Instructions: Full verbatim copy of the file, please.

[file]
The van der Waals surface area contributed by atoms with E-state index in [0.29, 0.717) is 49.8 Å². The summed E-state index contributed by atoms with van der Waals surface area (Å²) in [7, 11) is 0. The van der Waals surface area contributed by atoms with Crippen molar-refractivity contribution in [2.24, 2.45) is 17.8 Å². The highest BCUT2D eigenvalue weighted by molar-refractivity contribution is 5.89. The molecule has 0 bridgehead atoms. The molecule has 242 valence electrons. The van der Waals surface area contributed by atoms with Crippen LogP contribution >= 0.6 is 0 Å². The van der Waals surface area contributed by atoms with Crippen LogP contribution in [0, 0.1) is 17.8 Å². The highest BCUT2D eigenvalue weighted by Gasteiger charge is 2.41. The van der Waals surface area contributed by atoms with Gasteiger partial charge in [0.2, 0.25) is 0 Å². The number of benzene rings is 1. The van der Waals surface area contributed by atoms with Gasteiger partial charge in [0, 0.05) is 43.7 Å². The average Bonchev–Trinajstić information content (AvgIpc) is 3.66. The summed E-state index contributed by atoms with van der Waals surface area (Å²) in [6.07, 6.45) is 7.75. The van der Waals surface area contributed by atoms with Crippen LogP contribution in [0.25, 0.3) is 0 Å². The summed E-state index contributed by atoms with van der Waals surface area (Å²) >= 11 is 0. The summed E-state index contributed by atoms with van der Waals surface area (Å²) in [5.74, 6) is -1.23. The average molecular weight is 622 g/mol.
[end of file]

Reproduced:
The van der Waals surface area contributed by atoms with E-state index in [0.29, 0.717) is 49.8 Å². The summed E-state index contributed by atoms with van der Waals surface area (Å²) in [7, 11) is 0. The van der Waals surface area contributed by atoms with Crippen molar-refractivity contribution in [2.24, 2.45) is 17.8 Å². The highest BCUT2D eigenvalue weighted by molar-refractivity contribution is 5.89. The molecule has 0 bridgehead atoms. The molecule has 242 valence electrons. The van der Waals surface area contributed by atoms with Crippen LogP contribution >= 0.6 is 0 Å². The van der Waals surface area contributed by atoms with Crippen LogP contribution in [0, 0.1) is 17.8 Å². The highest BCUT2D eigenvalue weighted by Gasteiger charge is 2.41. The van der Waals surface area contributed by atoms with Gasteiger partial charge in [0.2, 0.25) is 0 Å². The number of benzene rings is 1. The van der Waals surface area contributed by atoms with Gasteiger partial charge in [0, 0.05) is 43.7 Å². The average Bonchev–Trinajstić information content (AvgIpc) is 3.66. The summed E-state index contributed by atoms with van der Waals surface area (Å²) in [6.07, 6.45) is 7.75. The van der Waals surface area contributed by atoms with Crippen LogP contribution in [0.25, 0.3) is 0 Å². The summed E-state index contributed by atoms with van der Waals surface area (Å²) >= 11 is 0. The summed E-state index contributed by atoms with van der Waals surface area (Å²) in [5.74, 6) is -1.23. The average molecular weight is 622 g/mol.